16
$\begingroup$

Let $f:\mathbb{R}\to\mathbb{R}$ be a function given by

$$f(x)=\left\{\begin{matrix} \exp\left(\frac{1}{x^2-1}\right) & \text{if }|x|<1\\ 0 & \text{if }|x|\geq 1 \end{matrix}\right.$$

I would like to prove that $f\in C^\infty$, that is, $f\in C^k$ for all $k\in \mathbb{N}$. I think that it can be done by induction on $k$. If $|x|>1$, the problem is trivial. On other points, the base case is the simplest and the only that I'm be able to do. Can someone help me?

Thanks.

$\endgroup$
  • $\begingroup$ Hint: we only really have to worry about a very small number of distinct points. Except at these points, show that every derivative of $f$ is a rational function multiplied by $f$ (using induction), and use that to verify differentiability by definition for those problematic points only. $\endgroup$ – Jonathan Y. Aug 26 '13 at 1:46
  • $\begingroup$ @JonathanY. Is enough know that "every derivative of $f$ is a rational function multiplied by $f$" to verify differentiability at $-1$ and $1$? Or we need something more about the derivatives of $f$? $\endgroup$ – Pedro Aug 26 '13 at 1:53
  • $\begingroup$ Further hint: exponentials and polynomials are in different growth classes. $\endgroup$ – anon Aug 26 '13 at 2:35
  • $\begingroup$ I would do the derivative at $|x|=1$ manually (limit definition), then you can write $f'(x)$ again as a two-part function, and then do it again (manually). What you cannot do is take the derivative for $|x|<1$ and take limits of that expression (because there are examples $x^2 \sin (1/x)$ where this gives you the wrong answer, when $f$ is not continuously differentiable) $\endgroup$ – Evan Aug 26 '13 at 2:53
  • $\begingroup$ @Pedro You should consider accepting one of the answers below if they satisfy you. I think Peter's answer is fabulous. $\endgroup$ – Vishal Gupta Aug 31 '13 at 2:05
15
$\begingroup$

Do it for $$f(x)=\begin{cases}\exp\left(-\frac 1 x\right)&x>0\\ 0&x\leq 0\end{cases}$$

Note that everywhere but in the origin, $f$ is infinitely differentiable. Moreover, for $x>0$

$$\eqalign{ f'\left( x \right) &= \frac{1}{{{x^2}}}f\left( x \right) \cr f''\left( x \right) &= \left( {\frac{1}{{{x^4}}} - \frac{2}{{{x^3}}}} \right)f\left( x \right) \cr f'''\left( x \right)&= \left( {\frac{1}{{{x^6}}} - \frac{6}{{{x^5}}} + \frac{6}{{{x^4}}}} \right)f\left( x \right)\cr &\&c \cr} $$

You can thus prove inductively that for $x>0$, $$f^{(k)}(x)=P_{2k}(x^{-1})f(x)$$ where $P_{2k}$ is a polynomial of degree $2k$.

As $x\to 0^+$ this amounts to looking at $$\lim_{x\to +\infty}P(x)\exp(-x)=0$$ for any polynomial $P$.

So, for any $k$, the limit as $x\to 0$ of the derivative is $0$. Now we use a slightly underrated theorem

Theorem (Spivak) Suppose $f$ is continuous at $x=a$, that $f'(x)$ exists for all $x$ in a neighborhood of $a$. Suppose moreover that $$\lim_{x\to a}f'(x)$$ exists. Then $f'(a)$ exists and $$f'(a)=\lim_{x\to a}f'(x)$$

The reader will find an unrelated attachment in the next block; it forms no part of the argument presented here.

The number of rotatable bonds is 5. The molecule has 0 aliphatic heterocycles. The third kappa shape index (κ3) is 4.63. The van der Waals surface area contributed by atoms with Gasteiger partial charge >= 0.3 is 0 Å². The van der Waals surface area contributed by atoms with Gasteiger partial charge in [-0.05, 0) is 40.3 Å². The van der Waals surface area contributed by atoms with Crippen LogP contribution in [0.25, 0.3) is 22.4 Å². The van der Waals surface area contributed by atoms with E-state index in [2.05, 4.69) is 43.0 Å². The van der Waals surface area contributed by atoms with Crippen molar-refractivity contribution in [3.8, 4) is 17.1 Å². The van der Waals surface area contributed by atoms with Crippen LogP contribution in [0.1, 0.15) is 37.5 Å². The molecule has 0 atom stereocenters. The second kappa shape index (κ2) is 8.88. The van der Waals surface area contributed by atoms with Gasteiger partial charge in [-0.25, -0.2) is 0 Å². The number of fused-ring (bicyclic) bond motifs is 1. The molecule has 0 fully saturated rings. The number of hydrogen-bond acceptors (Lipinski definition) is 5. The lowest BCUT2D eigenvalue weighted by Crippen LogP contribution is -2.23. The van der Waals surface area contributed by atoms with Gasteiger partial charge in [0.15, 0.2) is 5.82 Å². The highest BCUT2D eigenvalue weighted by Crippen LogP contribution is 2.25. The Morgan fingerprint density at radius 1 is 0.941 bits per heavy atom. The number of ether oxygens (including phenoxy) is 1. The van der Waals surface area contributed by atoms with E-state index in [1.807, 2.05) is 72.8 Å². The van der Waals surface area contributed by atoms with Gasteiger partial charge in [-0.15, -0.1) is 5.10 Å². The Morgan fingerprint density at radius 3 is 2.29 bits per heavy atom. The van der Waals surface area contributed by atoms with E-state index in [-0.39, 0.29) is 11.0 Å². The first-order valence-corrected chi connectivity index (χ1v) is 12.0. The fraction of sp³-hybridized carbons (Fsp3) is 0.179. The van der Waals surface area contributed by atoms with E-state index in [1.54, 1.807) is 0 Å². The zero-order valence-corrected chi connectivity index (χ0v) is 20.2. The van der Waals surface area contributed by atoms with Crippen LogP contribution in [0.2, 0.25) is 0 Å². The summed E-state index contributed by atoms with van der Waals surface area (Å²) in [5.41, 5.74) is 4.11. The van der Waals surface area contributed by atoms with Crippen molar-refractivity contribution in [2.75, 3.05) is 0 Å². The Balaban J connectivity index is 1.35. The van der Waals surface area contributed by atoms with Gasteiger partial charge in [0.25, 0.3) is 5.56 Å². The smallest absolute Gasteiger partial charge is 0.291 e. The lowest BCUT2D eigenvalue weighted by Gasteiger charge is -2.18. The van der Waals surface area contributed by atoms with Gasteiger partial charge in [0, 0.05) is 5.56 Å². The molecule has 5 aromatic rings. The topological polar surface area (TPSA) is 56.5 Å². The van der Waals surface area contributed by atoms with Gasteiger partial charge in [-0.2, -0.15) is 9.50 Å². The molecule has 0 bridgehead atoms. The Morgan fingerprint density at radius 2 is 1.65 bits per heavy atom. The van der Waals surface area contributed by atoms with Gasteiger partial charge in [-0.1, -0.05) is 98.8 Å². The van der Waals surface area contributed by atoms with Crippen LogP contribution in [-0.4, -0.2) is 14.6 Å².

Proof By definition, $$f'(a)=\lim_{h\to 0 }\frac{f(a+h)-f(a)}h$$

Consider $h>0$. For $h$ sufficiently small, $f$ will be continuous over $[a,a+h]$, and differentiable over $(a,a+h)$. Thus, by Lagrange, we can find $a<\alpha_h<a+h$ such that $$\frac{f(a+h)-f(a)}h=f'(\alpha_h)$$

As $h\to 0^+$; $\alpha_h\to a$, and since the limit exists, $$f'(a)^+=\lim_{h\to 0^+}\frac{f(a+h)-f(a)}h=\lim_{h\to 0^+}f'(\alpha_h)=\lim_{x\to a}f'(x)$$ The case $h<0$ is analogous. $\blacktriangle$.

The above lets you conclude that indeed $f^{(k)}(0)=0$ for all $k$, whence $f$ is $C^k$ for any $k$. Now, note your function is $$g(x)=f(1-x^2)$$

$\endgroup$
  • 2
    $\begingroup$ Is this a typo at "this amounts to looking at..." Did you mean to say $exp(-\frac{1}{x})$ in the expression? $\endgroup$ – Tyler Hilton Sep 23 '13 at 4:51
0
$\begingroup$

Taking derivatives you happen to have $p(x)e^{\frac{1}{x^2 - 1}}$, where $p(x)$ is a rational polynomial function that blows up at $x = \pm 1$. What you need know is to prove the continuity of these derivatives. This, as anon suggests, turns out to be a very simple problem if you use the fact that the exponential function is way faster than every rational polynomial function. Thus, $\lim_{x \to \pm 1}p(x)e^{\frac{1}{x^2 - 1}} = 0$ $\forall p$. This means that even for $x = \pm 1$, the critical cases where the two branches need to match, every derivative of the function is continuous (in other words $\lim_{x \to \pm 1^-} f^k(x) = \lim_{x \to \pm 1^+} f^k(x)$, and this is exactly the continuity condition you were looking for).

I hope it helps :D

$\endgroup$
  • $\begingroup$ You will need to calculate the limit manually at $\pm 1$. $\endgroup$ – Vishal Gupta Aug 31 '13 at 2:04

Your Answer

By clicking “Post Your Answer”, you agree to our terms of service, privacy policy and cookie policy

Not the answer you're looking for? Browse other questions tagged or ask your own question.